Image Size: 18" x 14.5"
Overall Size: 24" x 21"
1200 CGSC Class of 2010 Edition
250 Publisher Proof Edition
100 Artist Proof Edition
The Long Track Home
Throughout history, America's Soldiers, Sailors, Marines, and Airmen continuously answer the call of duty when the freedoms of people around the world are subjugated. They leave the peace, comfort, and warmth of their home, separated from spouses, children, relatives, and friends in order to fight battles in distant lands sometimes in the most austere of locations; enduring the harshest of environments. Memories of times spent with loved ones and the support from thousands of miles away are key to the resiliency our troops maintain in order to continue on with the fight no matter what threat they may encounter. Eventually, they will return home and open arms await them. The trials of the fight are momentarily washed away and replaced with feelings of happiness, safety, and peace.
The scene is within a metropolitan train station at the end of World War II. Perhaps Grand Central Station in downtown New York City? The setting isn't important. It could easily be transposed to a rural train station, an air, or seaport. The specific war is also unimportant; the strength of the 'military family' is enduring and this homecoming could easily be seen during WWI, Korea, or even today during Operation Iraqi Freedom, Operation Enduring Freedom, or any of the numerous crises around the world where America's sons and daughters are quick to react to.
Dietz brilliantly captures the emotions of the Soldiers, Sailors, Marine, Airman, and a nurse from the Women's Army Corps returning after completion of battles fought. The train has just rolled into the station as the smoke has billowed up upon the platform from the steam engine accenting the feel of this magnificent piece. The main viewpoint of this painting is of an Army Artillery Officer reuniting with his beloved family. His wife hugs him; a grip that the viewer imagines will never release as she hopes to keep him away from danger for as long as she can. The two young daughters have grown so much since dad last saw them. His joy is apparent as he listens to one of many stories the youngest wants to tell before they get home that evening.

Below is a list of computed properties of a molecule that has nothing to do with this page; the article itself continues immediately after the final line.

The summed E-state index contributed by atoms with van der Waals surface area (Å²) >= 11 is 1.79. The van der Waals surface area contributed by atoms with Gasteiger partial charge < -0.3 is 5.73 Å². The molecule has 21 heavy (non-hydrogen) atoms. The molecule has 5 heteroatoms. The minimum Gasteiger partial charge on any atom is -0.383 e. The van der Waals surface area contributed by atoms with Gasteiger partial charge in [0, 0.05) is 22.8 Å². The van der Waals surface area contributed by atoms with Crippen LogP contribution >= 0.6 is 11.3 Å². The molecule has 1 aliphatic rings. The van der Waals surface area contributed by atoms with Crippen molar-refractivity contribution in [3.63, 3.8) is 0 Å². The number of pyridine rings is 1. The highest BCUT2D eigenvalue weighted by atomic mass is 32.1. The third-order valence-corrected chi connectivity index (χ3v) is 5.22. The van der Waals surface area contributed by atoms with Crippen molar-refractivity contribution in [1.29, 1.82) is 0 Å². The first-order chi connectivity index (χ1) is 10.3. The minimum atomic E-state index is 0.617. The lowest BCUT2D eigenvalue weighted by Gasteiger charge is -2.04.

A young boy in the foreground calls out, "Read all about it...The War is Over, Unconditional Surrender!!!" His words radiate throughout the train station and one can see the patriotism and pride that Dietz mixes into every brushstroke of this painting; from the two sailors awaiting their stop where a similar scene will surely appear; to the young woman on the left painted perfectly in the dress of the 1940s style waving to what is likely to be her husband/Soldier not quite visible off the canvas to the right; to the older businessman who reads the news article over the rims of his glasses with a smile of respect for those who have volunteered to fight for the freedoms of those who are oppressed in foreign lands.
This scene is common to many military men and women, yet only Mr. Dietz has been able to capture the very essence of the homecoming of America's fighting force to their families and loved ones. It is difficult to look upon this painting without wishing our troops all the best upon returning home from the hardships of war.
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